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When I read these words in “YOLOv3: An Incremental Improvement” paper I thought it’s maybe too sharp to say this about such a common structure as a bounding box. What’s the problem with it? In fact, object detection and instance segmentation models are created to solve different tasks, aren’t they? That’s correct, but up to a point. They both aim to localize a certain object but with a different level of precision. A segmentation mask aims to capture an object’s shape regardless of its complexity. Bounding boxes are much more simple. To expand the word ‘stupid’ I would say that bounding boxes do not tell anything about the shape of an object, its actual occupied area, and bounding box very often capture too much background noise.
Sometimes it may be a big deal for a computer vision solution. If an object’s cropped image is then used by another model in the pipeline, mentioned drawbacks of the bounding box may significantly impact the performance. On the other hand, object detection networks are often used on edge devices with the purpose of real-time processing. It becomes a non-trivial task to run complex per-pixel segmentation neural networks in the edge environment. Here we face the problem: we’d like to extract something more than just a simple rectangle however models which can do it require non-affordable computational resources. Knowing all this, the formulation of the question will be the following: can we somehow extend object detection so that it can find an object with the precision of segmentation level but at the same time keep all advantages of real-time performance which we have with lightweight object detection networks?
Let’s think about it. Polygon shape could be a good replacement for a bounding box. However, the number of polygon components is varying and it depends on shape complexity. So, a polygon cannot be a direct output of the neural network which has fixed output dimensions. As far as I can see, there are many directions of research to solve polygon prediction problems in deep learning. The practical appliance of these models really depends on the project specifics. I’d like to highlight one of such approaches which I’ve faced recently – PolarMask. Before we dive into details I’d like to recap some basics of polar representation which PolarMask is based on. Instead of x and y absolute values, the point is represented by angle and distance.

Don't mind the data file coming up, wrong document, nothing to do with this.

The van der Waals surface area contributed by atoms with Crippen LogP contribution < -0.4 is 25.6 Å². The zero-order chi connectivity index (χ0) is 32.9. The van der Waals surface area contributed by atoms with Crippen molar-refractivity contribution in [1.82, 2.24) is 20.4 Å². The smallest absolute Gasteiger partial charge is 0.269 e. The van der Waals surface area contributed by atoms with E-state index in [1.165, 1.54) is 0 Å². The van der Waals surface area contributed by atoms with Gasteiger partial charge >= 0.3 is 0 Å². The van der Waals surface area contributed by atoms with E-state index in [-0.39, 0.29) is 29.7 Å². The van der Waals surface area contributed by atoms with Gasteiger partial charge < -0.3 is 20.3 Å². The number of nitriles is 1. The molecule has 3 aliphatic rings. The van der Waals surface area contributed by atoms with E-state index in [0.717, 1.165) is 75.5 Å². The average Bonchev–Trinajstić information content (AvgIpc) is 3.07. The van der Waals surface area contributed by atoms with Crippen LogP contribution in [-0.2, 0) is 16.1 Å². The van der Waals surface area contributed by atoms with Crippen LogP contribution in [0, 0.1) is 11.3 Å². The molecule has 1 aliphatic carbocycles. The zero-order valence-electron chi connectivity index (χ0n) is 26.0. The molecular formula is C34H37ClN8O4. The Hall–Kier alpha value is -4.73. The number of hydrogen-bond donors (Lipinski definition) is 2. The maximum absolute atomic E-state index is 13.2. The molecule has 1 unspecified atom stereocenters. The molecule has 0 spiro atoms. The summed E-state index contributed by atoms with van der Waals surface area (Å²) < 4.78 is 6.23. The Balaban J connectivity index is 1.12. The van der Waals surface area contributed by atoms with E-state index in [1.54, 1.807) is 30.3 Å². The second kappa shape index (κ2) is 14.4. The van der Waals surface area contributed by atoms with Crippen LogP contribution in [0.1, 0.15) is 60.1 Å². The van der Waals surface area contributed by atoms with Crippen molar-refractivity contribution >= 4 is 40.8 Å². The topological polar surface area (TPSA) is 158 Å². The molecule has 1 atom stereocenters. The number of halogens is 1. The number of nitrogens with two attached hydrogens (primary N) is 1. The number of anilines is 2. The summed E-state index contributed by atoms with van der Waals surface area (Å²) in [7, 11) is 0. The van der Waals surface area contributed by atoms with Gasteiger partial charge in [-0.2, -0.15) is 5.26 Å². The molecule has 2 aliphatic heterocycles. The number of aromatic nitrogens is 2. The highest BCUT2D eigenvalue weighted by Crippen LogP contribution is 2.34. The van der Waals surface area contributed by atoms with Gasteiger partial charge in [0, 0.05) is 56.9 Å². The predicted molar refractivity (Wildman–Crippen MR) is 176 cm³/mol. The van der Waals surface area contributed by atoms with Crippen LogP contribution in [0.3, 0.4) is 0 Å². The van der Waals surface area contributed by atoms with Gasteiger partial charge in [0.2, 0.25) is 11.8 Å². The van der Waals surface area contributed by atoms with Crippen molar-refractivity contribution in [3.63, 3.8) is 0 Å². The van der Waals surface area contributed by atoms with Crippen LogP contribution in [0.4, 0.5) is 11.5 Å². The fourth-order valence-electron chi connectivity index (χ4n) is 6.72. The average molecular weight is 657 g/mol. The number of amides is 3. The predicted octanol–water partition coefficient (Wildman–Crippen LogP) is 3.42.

Here is the idea of PolarMask: let’s find a center of an object and cast a set of rays from it with some interval (e.g. 10 degrees, 360/10=36 rays in total). Points, where rays intersect with the contour of the object, are points of our target polygon. The number of such points is fixed because the angles are pre-defined. The only thing which the model needs to predict is the distance from the origin (center). Basically, the problem of a varying number of polygon components is solved here in a quite accurate way. Now we can convert our target data from undefined and diverse dimensions to simple and uniform.
Another piece of information that is missing for the algorithm to work is a center of an object which is also expected in the model output. Basically, it is just a regression of two values. However, the tricky part here is which point exactly we take as a center. The point is that the middle coordinates are not the best option in the case of free-form objects. It is better to take the “center of mass” as a ground truth point. It will give a better probability that all rays reach their best intersection points.
So, the model output for each object is center coordinates and vector of distances for an angle grid.
Why do I personally find the above-mentioned idea interesting:
- From an inference time perspective, it is almost the same as bounding box regression, we just have a bit more values to regress. Moreover, a bounding box can be considered a special case of a polygon with 4 elements. In other words, we get much more complex and generalized predictions almost for free.
- Polar representation of polygon can be applied to a big variety of neural network architectures because it’s just a flexible way of building model output. For example, well-known object detection architectures such as YOLO or FCOS can be modified to produce object polygon instead of bounding box with not so big effort.
- It gives an output structure that is in the middle between object detection and instance segmentation. Therefore, it can be a compromise solution with no need to significantly alter the entire pipeline for per-pixel segmentation.
- It’s cool to see when practical solutions appear in deep learning, which is overwhelmed with theoretical talking and benchmark fighting. It is really exciting when engineering minds come to such ideas and connect different pieces of human knowledge into a useful and working solution.
In the next article, I will tell about my own experiments using this approach. Nothing really groundbreaking, but I wanted to check how easy is to implement such a polygon regression from scratch. Let’s keep in touch.
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